Concrete additive can extend lifetime of buildings
- A single step sets properties of construction materials during preparation
- Additive is inorganic and thus eliminates the porosity problem
- It also boosts hardness of construction materials allowing for thinner walls
- Next step is to develop an additive that can improve concrete’s thermal insulation
Whether it’s for drying time, hardness, or uniformity, a new additive developed at École Polytechnique Fédérale de Lausanne (EPFL) can give concrete, mortar, and cement the desired consistency, all in one shot.
Made from inorganic compounds, the additive can also extend buildings’ lifetimes. A startup called Nanogence has just been created to develop and market the innovation.
Soon all it will take is a single step for manufacturers to set the properties of construction materials during preparation and improve their properties once hardened. Nanogence, an EPFL spin-off, has developed a lone additive that stands to replace the plethora of additives currently used to obtain an ideal concrete, mortar or cement. It can even prevent reinforcing bars from deteriorating, thereby extending the lifetimes of buildings.
Simplifying concrete preparation
Making concrete requires juggling a slew of parameters that can differ not only from one company to the next, but also from one batch to the next. For instance, clinker, the basic ingredient in concrete, can vary depending on the natural surroundings of the rock it’s produced from. The temperature to which clinker should be heated can also vary, as can the residence time inside a kiln, cooling conditions, and cement-mixture composition.
Manufacturers tailor the cement they make to the building it’s intended for and the journey it will take to get there. “For example, if it’ll be used for a building in the middle of a large city, it needs to harden slowly so that builders can still work with it despite the time it will take to get it to the construction site,” said Kumar Abhishek, CEO of Nanogence.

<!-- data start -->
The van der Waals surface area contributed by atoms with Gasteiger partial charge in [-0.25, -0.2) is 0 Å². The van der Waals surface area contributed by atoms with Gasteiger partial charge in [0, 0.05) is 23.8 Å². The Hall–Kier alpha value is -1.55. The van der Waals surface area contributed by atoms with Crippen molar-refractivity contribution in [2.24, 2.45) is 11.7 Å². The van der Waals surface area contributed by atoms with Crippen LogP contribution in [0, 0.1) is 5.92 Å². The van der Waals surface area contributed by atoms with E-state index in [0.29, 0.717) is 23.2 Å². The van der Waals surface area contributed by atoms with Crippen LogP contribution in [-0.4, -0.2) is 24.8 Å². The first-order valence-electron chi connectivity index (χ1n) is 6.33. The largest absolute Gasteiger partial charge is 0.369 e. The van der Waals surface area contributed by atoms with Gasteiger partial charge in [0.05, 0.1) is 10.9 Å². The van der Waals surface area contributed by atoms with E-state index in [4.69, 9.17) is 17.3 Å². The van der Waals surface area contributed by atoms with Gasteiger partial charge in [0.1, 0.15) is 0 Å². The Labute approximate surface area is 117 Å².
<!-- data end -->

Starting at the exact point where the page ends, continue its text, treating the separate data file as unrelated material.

That means cement is typically enhanced with varying amounts of different additives until the ideal texture is found. The lone additive developed by the spin-off thus constitutes a mini-revolution for the industry. Manufacturers will just need to tweak the proportion to get the right consistency.
Because the additive is inorganic – that is, carbon-free – it also eliminates the porosity problem that leads to carbonatation and deterioration of the concrete. This problem stems from the carbon links and the moisture that can seep into the tiny cracks between the metallic structures that reinforce the building and the debris in the cement. But Kumar’s inorganic compound can get rid of that problem, thereby making buildings last longer.
The additive also boosts the hardness of construction materials. That means builders can make thinner walls, thus using less concrete. The ensuing savings are significant, given that concrete accounts for 5 to 10 per cent of carbon emissions but is still one of the world’s cheapest and most widely-used construction materials.
Concrete’s nanoscopic structure
The basic idea behind the new process came from the in-depth knowledge of concrete’s nanoscopic structure that Kumar acquired during his thesis. He then used nanotechnologies to develop chemical substances that can improve concrete’s properties. The recipes of those substances must, of course, remain secret.
In 2016, Kumar launched his startup. He’s currently in talks with two major European concrete producers and has kicked off production of a compound specifically for white concrete. This niche market is particularly targeted to high-end interior decoration.
But Kumar doesn’t intend to rest on his laurels. He is also developing an additive that can improve concrete’s thermal insulation. “The idea is to eventually develop prefabricated elements that combine longevity with good thermal insulation,” said Kumar, who takes a big-picture view.
“Over 40 per cent of energy worldwide is used for construction. Rethinking construction materials will hopefully enable us to reduce this usage.”
[Image: Kumar Abhishek develops new additives in the lab. Credit: EPFL]